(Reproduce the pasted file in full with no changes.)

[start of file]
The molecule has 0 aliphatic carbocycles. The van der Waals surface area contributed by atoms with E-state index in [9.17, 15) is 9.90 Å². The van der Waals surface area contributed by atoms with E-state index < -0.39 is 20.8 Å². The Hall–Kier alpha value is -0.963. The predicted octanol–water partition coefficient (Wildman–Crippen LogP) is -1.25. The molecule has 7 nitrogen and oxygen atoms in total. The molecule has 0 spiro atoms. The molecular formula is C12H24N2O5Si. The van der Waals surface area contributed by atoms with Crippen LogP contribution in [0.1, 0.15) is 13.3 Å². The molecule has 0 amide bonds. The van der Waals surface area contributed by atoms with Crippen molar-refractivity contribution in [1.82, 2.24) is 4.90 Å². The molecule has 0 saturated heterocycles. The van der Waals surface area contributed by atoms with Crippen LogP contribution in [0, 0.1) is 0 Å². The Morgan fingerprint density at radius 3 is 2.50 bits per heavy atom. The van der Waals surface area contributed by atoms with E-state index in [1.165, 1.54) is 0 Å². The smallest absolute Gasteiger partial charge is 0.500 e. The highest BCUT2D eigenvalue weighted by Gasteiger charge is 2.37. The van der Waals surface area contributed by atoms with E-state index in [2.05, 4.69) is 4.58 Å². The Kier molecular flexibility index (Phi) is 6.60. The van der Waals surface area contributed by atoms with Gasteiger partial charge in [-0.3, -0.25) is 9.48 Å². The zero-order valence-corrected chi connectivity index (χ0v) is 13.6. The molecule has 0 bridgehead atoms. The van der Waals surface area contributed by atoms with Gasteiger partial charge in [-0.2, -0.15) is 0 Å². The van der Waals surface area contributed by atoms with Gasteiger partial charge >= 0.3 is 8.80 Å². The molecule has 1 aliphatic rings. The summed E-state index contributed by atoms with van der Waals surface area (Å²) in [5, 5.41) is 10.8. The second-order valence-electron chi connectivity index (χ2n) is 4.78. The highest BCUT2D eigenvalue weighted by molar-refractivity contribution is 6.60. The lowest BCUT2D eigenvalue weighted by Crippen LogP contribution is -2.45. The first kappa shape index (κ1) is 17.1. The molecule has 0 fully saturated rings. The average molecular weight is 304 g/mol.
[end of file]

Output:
The molecule has 0 aliphatic carbocycles. The van der Waals surface area contributed by atoms with E-state index in [9.17, 15) is 9.90 Å². The van der Waals surface area contributed by atoms with E-state index < -0.39 is 20.8 Å². The Hall–Kier alpha value is -0.963. The predicted octanol–water partition coefficient (Wildman–Crippen LogP) is -1.25. The molecule has 7 nitrogen and oxygen atoms in total. The molecule has 0 spiro atoms. The molecular formula is C12H24N2O5Si. The van der Waals surface area contributed by atoms with Crippen LogP contribution in [0.1, 0.15) is 13.3 Å². The molecule has 0 amide bonds. The van der Waals surface area contributed by atoms with Crippen molar-refractivity contribution in [1.82, 2.24) is 4.90 Å². The molecule has 0 saturated heterocycles. The van der Waals surface area contributed by atoms with Crippen LogP contribution in [0, 0.1) is 0 Å². The Morgan fingerprint density at radius 3 is 2.50 bits per heavy atom. The van der Waals surface area contributed by atoms with E-state index in [1.165, 1.54) is 0 Å². The smallest absolute Gasteiger partial charge is 0.500 e. The highest BCUT2D eigenvalue weighted by Gasteiger charge is 2.37. The van der Waals surface area contributed by atoms with E-state index in [2.05, 4.69) is 4.58 Å². The Kier molecular flexibility index (Phi) is 6.60. The van der Waals surface area contributed by atoms with Gasteiger partial charge in [-0.3, -0.25) is 9.48 Å². The zero-order valence-corrected chi connectivity index (χ0v) is 13.6. The molecule has 0 bridgehead atoms. The van der Waals surface area contributed by atoms with Gasteiger partial charge in [-0.2, -0.15) is 0 Å². The van der Waals surface area contributed by atoms with Gasteiger partial charge >= 0.3 is 8.80 Å². The molecule has 1 aliphatic rings. The summed E-state index contributed by atoms with van der Waals surface area (Å²) in [5, 5.41) is 10.8. The second-order valence-electron chi connectivity index (χ2n) is 4.78. The highest BCUT2D eigenvalue weighted by molar-refractivity contribution is 6.60. The lowest BCUT2D eigenvalue weighted by Crippen LogP contribution is -2.45. The first kappa shape index (κ1) is 17.1. The molecule has 0 fully saturated rings. The average molecular weight is 304 g/mol.